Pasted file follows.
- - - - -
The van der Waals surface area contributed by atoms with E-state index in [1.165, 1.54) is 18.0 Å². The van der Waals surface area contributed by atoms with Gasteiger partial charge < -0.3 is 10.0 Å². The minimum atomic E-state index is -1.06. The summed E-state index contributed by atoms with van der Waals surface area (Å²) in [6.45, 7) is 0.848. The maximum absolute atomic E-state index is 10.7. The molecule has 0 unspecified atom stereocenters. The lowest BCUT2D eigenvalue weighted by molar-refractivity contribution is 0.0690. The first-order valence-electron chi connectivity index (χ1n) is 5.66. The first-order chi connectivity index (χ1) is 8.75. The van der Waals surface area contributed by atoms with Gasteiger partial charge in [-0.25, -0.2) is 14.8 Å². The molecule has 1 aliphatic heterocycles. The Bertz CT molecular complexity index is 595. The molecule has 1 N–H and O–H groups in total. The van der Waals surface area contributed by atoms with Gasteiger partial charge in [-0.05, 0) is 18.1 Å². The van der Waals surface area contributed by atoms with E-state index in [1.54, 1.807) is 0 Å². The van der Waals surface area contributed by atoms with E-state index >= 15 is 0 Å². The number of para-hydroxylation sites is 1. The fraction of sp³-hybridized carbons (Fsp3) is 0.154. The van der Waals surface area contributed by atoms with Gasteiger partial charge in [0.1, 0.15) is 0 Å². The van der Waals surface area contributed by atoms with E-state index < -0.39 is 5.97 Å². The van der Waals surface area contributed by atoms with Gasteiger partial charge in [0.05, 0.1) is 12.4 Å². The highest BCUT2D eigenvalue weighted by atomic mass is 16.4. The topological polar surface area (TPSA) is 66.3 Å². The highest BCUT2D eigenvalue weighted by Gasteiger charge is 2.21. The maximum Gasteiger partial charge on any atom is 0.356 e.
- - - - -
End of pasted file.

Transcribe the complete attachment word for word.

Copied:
The van der Waals surface area contributed by atoms with E-state index in [1.165, 1.54) is 18.0 Å². The van der Waals surface area contributed by atoms with Gasteiger partial charge < -0.3 is 10.0 Å². The minimum atomic E-state index is -1.06. The summed E-state index contributed by atoms with van der Waals surface area (Å²) in [6.45, 7) is 0.848. The maximum absolute atomic E-state index is 10.7. The molecule has 0 unspecified atom stereocenters. The lowest BCUT2D eigenvalue weighted by molar-refractivity contribution is 0.0690. The first-order valence-electron chi connectivity index (χ1n) is 5.66. The first-order chi connectivity index (χ1) is 8.75. The van der Waals surface area contributed by atoms with Gasteiger partial charge in [-0.25, -0.2) is 14.8 Å². The molecule has 1 aliphatic heterocycles. The Bertz CT molecular complexity index is 595. The molecule has 1 N–H and O–H groups in total. The van der Waals surface area contributed by atoms with Gasteiger partial charge in [-0.05, 0) is 18.1 Å². The van der Waals surface area contributed by atoms with E-state index in [1.54, 1.807) is 0 Å². The van der Waals surface area contributed by atoms with E-state index >= 15 is 0 Å². The number of para-hydroxylation sites is 1. The fraction of sp³-hybridized carbons (Fsp3) is 0.154. The van der Waals surface area contributed by atoms with Gasteiger partial charge in [0.1, 0.15) is 0 Å². The van der Waals surface area contributed by atoms with E-state index < -0.39 is 5.97 Å². The van der Waals surface area contributed by atoms with Gasteiger partial charge in [0.05, 0.1) is 12.4 Å². The highest BCUT2D eigenvalue weighted by atomic mass is 16.4. The topological polar surface area (TPSA) is 66.3 Å². The highest BCUT2D eigenvalue weighted by Gasteiger charge is 2.21. The maximum Gasteiger partial charge on any atom is 0.356 e.